European Union diplomats are pushing to secure a swift deal on the bloc's next seven-year budget, believing a November 22-23 summit offers the best chance of agreement - saying the need to solve bigger issues may work to defuse the political challenges.
At stake is nearly 1 trillion euros ($1.3 trillion) of investment between 2014-2020 in infrastructure projects, agriculture and research, designed to help spur the economic growth Europe needs to emerge from its debt crisis.
The desire to reach agreement at a single summit appears at odds with recent shadow boxing by EU governments, with British Prime Minister David Cameron publicly threatening to veto a deal if his demands are not met.
It would also buck an EU trend for long-drawn-out talks over the multi-year budget, which in the past has required at least two summits to get the unanimous agreement needed.
"Differences between EU member states seem to be so big that the negotiations would last much longer than currently expected," said Carsten Brzeski, senior European economist at ING bank.
But with euro zone countries keen to focus their efforts on crisis response measures, and with poorer EU countries wary of any delays to the new spending plan, diplomats insist that a one-shot deal is possible and remains the best option.
"The best chance for a deal at the November summit is the fact that, for many member states, they have bigger fish to fry," said one EU diplomat involved in the discussions.
Even British officials have talked up the chances of a November deal, despite the government's political posturing.
Cameron goes into the talks in a relatively strong position, with one of his main priorities - keeping hold of the country's rebate - assured if no deal is reached.
He also has strong allies in Germany, Finland and the Netherlands, among others, in his bid to cut the overall level of EU spending proposed by the European Commission last year.
London is calling for the deepest cuts, but if offered a deal that safeguards its multi-billion euro rebate and cuts some 100 billion euros from the total, Cameron could see a chance to win back some EU goodwill for little pain.
If no deal is struck, the EU's 2013 budget would roll over with an automatic 2 percent increase based on inflation, which should act as an extra incentive for net contributors such as Britain and Germany to reach a compromise. That means that if Britain vetoes a deal, it could end up paying more than it wants.
"The UK may have to take a little water with its wine, but November could be the best chance for a good deal, because they're not necessarily going to get a better one if they wait," said another EU diplomat who spoke on condition of anonymity.
Others believe Cameron risks painting himself into a corner with his talk of a veto and needs a longer-term vision.
"If the UK is going to play the hard line it has said it would play, then I think there is very little scope to find a compromise which works for everyone," said Fabian Zuleeg, chief economist at Brussels think tank the European Policy Centre.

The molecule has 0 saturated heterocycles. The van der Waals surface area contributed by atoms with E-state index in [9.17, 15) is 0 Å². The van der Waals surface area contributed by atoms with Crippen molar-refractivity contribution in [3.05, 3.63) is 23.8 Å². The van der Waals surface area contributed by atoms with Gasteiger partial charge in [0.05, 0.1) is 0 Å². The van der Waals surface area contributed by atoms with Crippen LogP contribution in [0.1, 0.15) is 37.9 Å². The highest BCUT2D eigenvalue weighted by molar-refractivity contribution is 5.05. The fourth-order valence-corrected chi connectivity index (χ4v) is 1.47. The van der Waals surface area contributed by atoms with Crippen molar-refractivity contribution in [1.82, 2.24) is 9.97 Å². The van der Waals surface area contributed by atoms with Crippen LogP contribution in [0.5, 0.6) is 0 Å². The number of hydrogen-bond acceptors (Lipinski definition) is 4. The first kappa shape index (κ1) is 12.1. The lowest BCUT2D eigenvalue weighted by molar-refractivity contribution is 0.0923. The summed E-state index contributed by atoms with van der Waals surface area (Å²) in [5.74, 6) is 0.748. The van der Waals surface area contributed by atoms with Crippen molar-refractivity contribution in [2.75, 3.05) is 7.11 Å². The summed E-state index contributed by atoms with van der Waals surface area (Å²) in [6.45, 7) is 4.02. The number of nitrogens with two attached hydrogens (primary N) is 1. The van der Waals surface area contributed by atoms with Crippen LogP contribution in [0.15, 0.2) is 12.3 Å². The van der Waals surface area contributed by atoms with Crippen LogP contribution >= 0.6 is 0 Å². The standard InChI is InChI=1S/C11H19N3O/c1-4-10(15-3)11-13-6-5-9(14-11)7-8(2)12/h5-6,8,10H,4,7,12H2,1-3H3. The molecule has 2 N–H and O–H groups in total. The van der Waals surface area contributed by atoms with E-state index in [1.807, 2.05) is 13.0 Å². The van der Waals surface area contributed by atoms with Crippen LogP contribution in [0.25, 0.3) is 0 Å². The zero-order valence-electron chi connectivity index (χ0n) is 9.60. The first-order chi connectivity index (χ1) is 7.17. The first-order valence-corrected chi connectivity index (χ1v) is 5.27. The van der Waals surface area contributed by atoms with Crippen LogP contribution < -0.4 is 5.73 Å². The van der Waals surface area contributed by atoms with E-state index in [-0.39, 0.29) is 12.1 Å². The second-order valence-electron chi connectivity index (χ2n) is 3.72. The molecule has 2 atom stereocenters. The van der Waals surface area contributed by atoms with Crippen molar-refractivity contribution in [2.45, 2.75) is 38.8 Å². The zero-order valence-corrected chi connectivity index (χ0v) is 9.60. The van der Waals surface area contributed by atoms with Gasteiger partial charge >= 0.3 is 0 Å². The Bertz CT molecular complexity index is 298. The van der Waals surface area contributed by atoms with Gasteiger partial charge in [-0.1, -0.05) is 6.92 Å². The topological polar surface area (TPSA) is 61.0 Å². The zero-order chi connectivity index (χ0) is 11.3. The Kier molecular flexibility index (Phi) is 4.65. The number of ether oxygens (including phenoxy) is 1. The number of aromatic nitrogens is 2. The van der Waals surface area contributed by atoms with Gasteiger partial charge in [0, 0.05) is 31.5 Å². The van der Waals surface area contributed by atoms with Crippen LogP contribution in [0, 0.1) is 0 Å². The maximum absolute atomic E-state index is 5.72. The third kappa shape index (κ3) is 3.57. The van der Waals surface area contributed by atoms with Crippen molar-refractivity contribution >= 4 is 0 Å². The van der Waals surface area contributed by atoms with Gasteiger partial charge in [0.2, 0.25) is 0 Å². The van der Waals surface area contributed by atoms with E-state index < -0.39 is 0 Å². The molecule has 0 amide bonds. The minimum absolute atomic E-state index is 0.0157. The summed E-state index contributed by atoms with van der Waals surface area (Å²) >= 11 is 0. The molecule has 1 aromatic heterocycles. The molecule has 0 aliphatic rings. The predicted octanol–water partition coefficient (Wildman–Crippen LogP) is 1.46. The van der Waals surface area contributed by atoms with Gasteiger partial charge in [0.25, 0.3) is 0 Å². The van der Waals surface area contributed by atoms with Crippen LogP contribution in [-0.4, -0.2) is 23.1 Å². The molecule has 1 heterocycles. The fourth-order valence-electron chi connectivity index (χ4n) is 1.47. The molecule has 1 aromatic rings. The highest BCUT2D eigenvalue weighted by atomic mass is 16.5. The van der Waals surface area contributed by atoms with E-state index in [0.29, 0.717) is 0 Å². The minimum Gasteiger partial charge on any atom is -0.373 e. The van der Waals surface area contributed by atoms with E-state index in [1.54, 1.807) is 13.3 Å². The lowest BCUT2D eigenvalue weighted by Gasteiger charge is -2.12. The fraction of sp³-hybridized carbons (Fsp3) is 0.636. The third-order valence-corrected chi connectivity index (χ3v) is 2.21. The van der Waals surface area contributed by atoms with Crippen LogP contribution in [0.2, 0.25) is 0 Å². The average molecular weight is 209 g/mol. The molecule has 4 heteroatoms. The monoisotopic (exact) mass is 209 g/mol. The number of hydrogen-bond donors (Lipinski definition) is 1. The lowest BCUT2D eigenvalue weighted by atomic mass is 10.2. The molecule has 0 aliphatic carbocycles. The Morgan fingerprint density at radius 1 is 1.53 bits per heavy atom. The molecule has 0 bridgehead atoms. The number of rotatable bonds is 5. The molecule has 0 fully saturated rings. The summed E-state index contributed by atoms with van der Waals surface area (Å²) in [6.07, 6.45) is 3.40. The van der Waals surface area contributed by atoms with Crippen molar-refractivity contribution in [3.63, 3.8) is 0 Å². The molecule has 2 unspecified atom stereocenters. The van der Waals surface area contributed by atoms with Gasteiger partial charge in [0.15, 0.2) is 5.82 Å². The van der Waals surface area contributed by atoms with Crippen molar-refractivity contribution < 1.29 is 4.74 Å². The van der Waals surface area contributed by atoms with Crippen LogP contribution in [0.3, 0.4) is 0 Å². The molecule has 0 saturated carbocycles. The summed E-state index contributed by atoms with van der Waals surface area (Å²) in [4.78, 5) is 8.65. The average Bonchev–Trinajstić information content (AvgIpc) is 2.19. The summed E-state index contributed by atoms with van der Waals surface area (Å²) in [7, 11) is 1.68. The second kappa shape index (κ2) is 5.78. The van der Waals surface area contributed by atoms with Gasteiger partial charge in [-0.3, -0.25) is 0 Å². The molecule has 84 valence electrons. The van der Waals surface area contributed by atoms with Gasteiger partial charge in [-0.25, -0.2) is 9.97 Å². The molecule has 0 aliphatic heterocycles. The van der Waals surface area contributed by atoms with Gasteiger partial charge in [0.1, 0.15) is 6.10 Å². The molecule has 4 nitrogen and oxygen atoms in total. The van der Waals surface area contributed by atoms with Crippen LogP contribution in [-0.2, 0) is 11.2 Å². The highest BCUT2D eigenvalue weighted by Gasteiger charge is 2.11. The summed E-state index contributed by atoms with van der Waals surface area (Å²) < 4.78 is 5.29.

"If the UK is purely looking at how things play in the British media and with Tory backbenchers, it becomes very difficult to find a compromise here in Brussels."
While Britain was described by one senior EU official as the biggest problem in the budget talks, it is far from being the only one.
Sweden, a net contributor to the EU and which has long called for reform of the common agricultural policy, is also expected to play hardball.
"We have made clear that we believe a freeze in real terms is what should happen given that it has not been possible to achieve a modernization or any major change in the budget." Sweden's Prime Minister Fredrik Reinfeldt told reporters on Tuesday.
Poland, Hungary and other EU members from the former Soviet bloc, set to benefit most from the spending plans, are opposed to any cuts, and each carries its own veto in the talks.
The European Parliament could also use the power granted to it under the 2009 Lisbon Treaty to vote down any deal reached by EU governments if its calls for increased funds are ignored.
The biggest obstacle to agreement in November may be the current lack of groundwork for a deal.
The 50-page government negotiating text on the budget has been debated since April, but less than a month before the November summit it still contains no precise figures, with broad ranges only due to be inserted later this week.
Officials describe this as a deliberate tactic to keep all 27 countries on board during the early part of the negotiations, but it leaves little time for capitals to work out their bottom lines before leaders begin haggling in earnest.
"Whether it is about the size of the total budget, funding sources or the different spending items, right now there does not seem to be a single agreement on any of these issues," said ING's Brzeski.
The diplomacy will move up a gear when European Council President Herman Van Rompuy begins a series of bilateral talks with EU leaders ahead of the summit, starting in London on Thursday. German Chancellor Angela Merkel is also due to meet Cameron in early November.
Van Rompuy, who will lead the November summit talks, has said he is prepared to extend the two-day meeting into the weekend in order to clinch deal, and earlier this month advised those attending to pack accordingly.
"My colleagues have already been warned: it could become the first 'three-shirter' under my watch," he said.
($1 = 0.7651 euros)
(Editing by Luke Baker, Rex Merrifield and Ron Askew. Additional reporting by Daniel Dickson in Stockholm)